both died in the past two years? we have a duty to speak out against the abuse of human rights by the putin government and its supporters, both at home and abroad, and i joined many others in his house in paying tribute to the c many campaignes in russia for human rights and justice and democracy in that country. i mr. speaker, we must do more to address the dangers posed by the states relationship with unofficial mafia like groups and corrupt oligarchs. we must also, we must also expose the flows of ill-gotten cash between the russian state and billionaires who become stupendously rich by looting their country and subsequently use london to protect their wealth. we welcome the prime minister today statement today clearly
committing to support the magnitsky amendments and amending them as soon as possible, as we on this side have long pushed for. mr. speaker, yesterday nikolai kalashnikov, russian exxon was close friends with a late oligarch boris berezovsky was found dead in his london home. what reassurance can she get to citizens of russian origin living in britain that they are safe here? mr. speaker, the events in salisbury earlier this month are abominable and have been rightly condemned right across the house. britain has to build, britain has to build a consensus with our allies, and we support the prime minister in taking multilateral -- [shouting] mr. speaker, we support the prime minister in taking multilateral action and from action to ensure we strengthen the chemical weapons convention to ensure that this dreadful, appalling act, which we totally condemn, never happens again in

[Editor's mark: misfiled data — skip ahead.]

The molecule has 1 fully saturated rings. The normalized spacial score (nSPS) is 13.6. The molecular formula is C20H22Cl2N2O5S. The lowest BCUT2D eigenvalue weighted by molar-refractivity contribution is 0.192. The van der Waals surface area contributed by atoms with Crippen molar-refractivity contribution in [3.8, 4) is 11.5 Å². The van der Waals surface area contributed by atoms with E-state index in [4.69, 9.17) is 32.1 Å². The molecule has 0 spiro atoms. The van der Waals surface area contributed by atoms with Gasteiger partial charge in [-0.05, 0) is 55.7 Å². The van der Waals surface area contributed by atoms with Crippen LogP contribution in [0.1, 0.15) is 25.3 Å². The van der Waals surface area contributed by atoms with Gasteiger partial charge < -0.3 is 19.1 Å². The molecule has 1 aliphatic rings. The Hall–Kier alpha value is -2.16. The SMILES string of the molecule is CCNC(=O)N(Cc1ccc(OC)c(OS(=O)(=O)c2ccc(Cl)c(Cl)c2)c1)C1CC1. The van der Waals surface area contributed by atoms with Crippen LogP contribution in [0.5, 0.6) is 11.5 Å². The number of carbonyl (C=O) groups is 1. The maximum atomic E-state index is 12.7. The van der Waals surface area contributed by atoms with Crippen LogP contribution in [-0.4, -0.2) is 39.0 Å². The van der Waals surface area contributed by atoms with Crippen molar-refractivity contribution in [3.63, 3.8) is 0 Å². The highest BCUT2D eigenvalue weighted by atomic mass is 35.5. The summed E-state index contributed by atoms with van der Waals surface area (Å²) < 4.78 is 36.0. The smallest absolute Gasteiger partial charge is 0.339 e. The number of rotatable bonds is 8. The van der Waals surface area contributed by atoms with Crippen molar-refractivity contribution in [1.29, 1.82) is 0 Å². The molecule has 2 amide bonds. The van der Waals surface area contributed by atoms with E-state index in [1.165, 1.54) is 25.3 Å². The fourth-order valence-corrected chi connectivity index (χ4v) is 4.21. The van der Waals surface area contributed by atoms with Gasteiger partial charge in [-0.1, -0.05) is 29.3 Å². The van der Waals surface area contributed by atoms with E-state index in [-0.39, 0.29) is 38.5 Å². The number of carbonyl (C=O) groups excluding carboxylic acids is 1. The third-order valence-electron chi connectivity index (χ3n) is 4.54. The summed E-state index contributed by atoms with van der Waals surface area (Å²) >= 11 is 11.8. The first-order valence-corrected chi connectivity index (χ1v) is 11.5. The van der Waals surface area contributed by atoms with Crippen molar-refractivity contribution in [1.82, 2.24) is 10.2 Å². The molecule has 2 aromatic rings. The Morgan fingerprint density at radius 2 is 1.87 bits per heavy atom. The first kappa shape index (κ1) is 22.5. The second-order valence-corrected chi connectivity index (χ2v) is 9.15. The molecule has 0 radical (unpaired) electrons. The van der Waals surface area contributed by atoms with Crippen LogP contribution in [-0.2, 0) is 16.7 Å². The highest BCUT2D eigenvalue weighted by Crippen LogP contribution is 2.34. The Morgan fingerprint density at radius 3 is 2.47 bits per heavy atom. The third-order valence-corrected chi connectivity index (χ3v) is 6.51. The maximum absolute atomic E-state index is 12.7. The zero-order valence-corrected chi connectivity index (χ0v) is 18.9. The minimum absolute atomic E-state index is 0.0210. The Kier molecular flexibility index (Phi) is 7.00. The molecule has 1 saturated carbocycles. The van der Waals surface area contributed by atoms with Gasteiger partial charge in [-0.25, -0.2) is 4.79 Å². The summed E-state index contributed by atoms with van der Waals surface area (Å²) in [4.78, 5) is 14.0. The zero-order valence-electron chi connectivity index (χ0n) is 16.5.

our country. >> the right honorable gentleman raised a number of questions around the nerve agent that had been used. he asked if we are putting together and international coalition to call on russia to reveal the details of the its chemical weapons program to the opcw. that is indeed what we did. we gave the russian government the opportunity through the day marsh that my right honorable friend the foreign secretary delivered to the russian ambassador in london earlier this week, to do just that. they have not done so. and he's raised a number of questions turkeys asked about the corrupt elite and money going to monday. as i say to my statement led by the national crime agency will continue to bring all the capabilities of uk law-enforcement to bear against serious criminals and corrupt